It was her hands

It was her hands. The face was old, lined, wrinkled, the eyes squinting into ever increasing darkness. This was my community service. For vandalising my dentists car when she gave me teeth so white I needed sunglasses to look in the mirror-actually true-when I switched on the bathroom light, they shone so brightly I had to wear dark glasses. She refused compensation to me so I dented her car.

I now wear a mouth-guard wherever I go. And I have gotten used to sleeping with my mouth taped shut. And a breathing tube although there is still a faint fluorescent glow that lights up my nostrils in the night. Her car, on the other hand, one of those self repairing ones, just re-grew its bodywork and is all fine. Vehicles with an exterior made of reinforced bacteria that can reshape and reform itself-well you know how the commercial goes-accident free because one colony avoids another etc etc- and she had one of those vehicles that could phosphoresce. Which is nice in a car but not what I wanted with my teeth, hence the criminal damage.

I liked community service though, in an old peoples home. Old people who mostly have robots for company don’t relish the idea of having to have a conversation with a human anymore, bot conversation is so much easier. But ‘she’ seemed to like me from the moment I arrived. There was only one kind of odd thing. She wore gloves. All the time, and I mean -all the time.  Gloves to make coffee, gloves to eat food, gloves to play on the computer. Gloves as she went into the bathroom. She even read her paper magazines with gloves. Nobody else seemed to notice. Well nobody else much was human, except for the other residents who all had their own little foibles.  

I was in her room one day and noticed she seemed to have gloves for every occasion. More pairs of gloves than I have shoes, no really more pairs of gloves than I have shoes.(67 by the way-assuming we aren’t counting flip flops-82-if we are-give or take a pair I left on a virtual holiday-I know, how?)

I wanted to ask about the gloves but the conversation never went in that direction. Then it got to my last week and finally my last day. She smiled across at me. I knew she could see the faint glow from my teeth but I was not sure she could make out all my features. We were there in her room sitting across the table from each other. There was a ceramic vase with fake plastic flowers on a doily between us. She moved it to one side. And then she did  it. She slipped off one glove and then the other. And I saw her hands.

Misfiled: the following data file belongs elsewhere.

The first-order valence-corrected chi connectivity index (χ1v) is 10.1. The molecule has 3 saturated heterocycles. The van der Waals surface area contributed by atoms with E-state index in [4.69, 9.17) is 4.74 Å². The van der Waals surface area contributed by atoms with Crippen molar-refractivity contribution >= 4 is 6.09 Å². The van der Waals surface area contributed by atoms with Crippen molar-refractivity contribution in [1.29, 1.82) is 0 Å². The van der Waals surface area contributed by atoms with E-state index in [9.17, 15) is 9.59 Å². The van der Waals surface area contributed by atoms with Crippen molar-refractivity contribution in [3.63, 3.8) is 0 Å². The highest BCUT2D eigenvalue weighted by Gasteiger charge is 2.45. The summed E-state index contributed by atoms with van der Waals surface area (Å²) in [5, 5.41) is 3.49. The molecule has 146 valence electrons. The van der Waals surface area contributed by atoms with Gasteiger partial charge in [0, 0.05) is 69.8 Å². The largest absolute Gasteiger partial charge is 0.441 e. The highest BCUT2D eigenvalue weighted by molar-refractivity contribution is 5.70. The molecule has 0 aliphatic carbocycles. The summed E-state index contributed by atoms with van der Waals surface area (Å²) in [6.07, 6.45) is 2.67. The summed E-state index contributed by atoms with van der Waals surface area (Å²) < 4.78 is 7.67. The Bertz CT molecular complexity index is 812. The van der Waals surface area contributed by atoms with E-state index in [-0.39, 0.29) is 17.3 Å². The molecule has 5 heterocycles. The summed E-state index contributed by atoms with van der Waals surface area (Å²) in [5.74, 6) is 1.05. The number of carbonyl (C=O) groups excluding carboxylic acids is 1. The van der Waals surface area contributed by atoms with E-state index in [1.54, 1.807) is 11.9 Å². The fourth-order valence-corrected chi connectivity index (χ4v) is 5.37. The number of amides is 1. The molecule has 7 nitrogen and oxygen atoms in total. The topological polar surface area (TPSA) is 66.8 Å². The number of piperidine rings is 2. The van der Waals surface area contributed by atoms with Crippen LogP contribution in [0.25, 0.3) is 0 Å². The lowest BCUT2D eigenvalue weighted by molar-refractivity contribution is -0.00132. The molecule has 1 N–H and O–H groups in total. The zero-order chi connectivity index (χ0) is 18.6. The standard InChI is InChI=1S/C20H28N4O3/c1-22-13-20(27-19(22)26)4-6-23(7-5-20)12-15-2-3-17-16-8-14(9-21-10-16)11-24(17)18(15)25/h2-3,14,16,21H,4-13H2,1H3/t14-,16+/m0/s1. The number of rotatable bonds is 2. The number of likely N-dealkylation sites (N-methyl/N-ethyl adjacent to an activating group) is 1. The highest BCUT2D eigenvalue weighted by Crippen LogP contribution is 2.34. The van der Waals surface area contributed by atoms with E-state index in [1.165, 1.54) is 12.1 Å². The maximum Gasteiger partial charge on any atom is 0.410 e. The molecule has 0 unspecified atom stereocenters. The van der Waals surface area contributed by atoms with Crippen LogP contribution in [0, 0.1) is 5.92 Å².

Long elegant fingers, perfectly manicured, not a wrinkle on them, perfect flawless hands extending off gnarled, wrinkled wrists. Maybe the most expensive hands I have ever seen. Beautiful hands. Young hands. Human hands. Not her hands.

I didn’t know what to say. They must have cost a fortune.

‘They’re not mine’ she said.

Well I didn’t study rocket science but I knew that.

‘Who’s?’ I said, as that felt like the logical thing to ask. I wonder now if that wasn’t just a bit impolite.

‘My daughters,’ a pause, then awkwardly, oddly she went on, ‘she didn’t want them anymore and doesn’t want the hassle of coming to visit me, so she gave me her hands. She has mechanical ones and doesn’t want these ones. She was quite young when she had it done. Its sweet, she is with me always. I’m looking after them for her, until she comes back for them. She may want them again one day.’

I smiled.

As an aside I had decided that I didn’t want to exchange any body parts with my Mum. It remains contentious. She still wants my knees-that was a difficult conversation. She covets my knees but I still need my knees and I don’t like the look of the replacement ones. They’re so shiny, the last thing I need is shiny knees with my teeth. In the end my Mum got knees that have a small flip out screen on them so she can watch TV on the bus, they also have a torch function-useful for when she’s out jogging at night and you can use them as a phone on days where you’re feeling flexible. I never feel right calling my Mum’s knees though. I use the other number that’s connected directly to her ear-best not to ask what she’s done with her ears, brighter than my teeth. She’s her own personal club night when she’s out running..

‘I wonder’ she went on, ’would you do me a favour?’ I looked at the hands. Beautiful hands.

‘Of course.’

‘ Would you visit her, say hello, tell her I am ok?’

‘Your daughter?’

She nodded. It seemed a bit odd, I told her she should call or go herself. This place wasn’t prison but she insisted she wanted me to go and there was no reason not to. I watched her elegant hands scrawl writing, real writing-with a pen-across a piece of paper. It was mesmerising.

‘I’ll come back and let you know.’ I said.

‘No need’ she said and with that I felt as if we had said goodbye. I left. Those hands, those beautiful hands, that vision stayed with me for a few days.

A week later, I took out the slip of paper and took the bus to the nearest stop (yep there are still buses-for those of us who can’t afford bacteria based transport). I walked the rest of the way, rehearsing what I was going to say. Picturing the metallic hands at the end of human limbs and remembering how bright my teeth could be and that people had the right to make different choices-even my mother.

I turned onto the street, on one side a neat row of houses, on the other a metal fence surrounding a garden. This couldn’t be right. There was no number 53. I stopped and I asked someone and they told me the gate was further along and to go in. I did.

And there it was, plot number 53. Sometimes it goes wrong. Plot number 53, with a proper tombstone and everything. And the inscription, ‘Always and forever, Mummy holds your hands’.

My head was spinning, my teeth glowed, I spun on my heels and ran.

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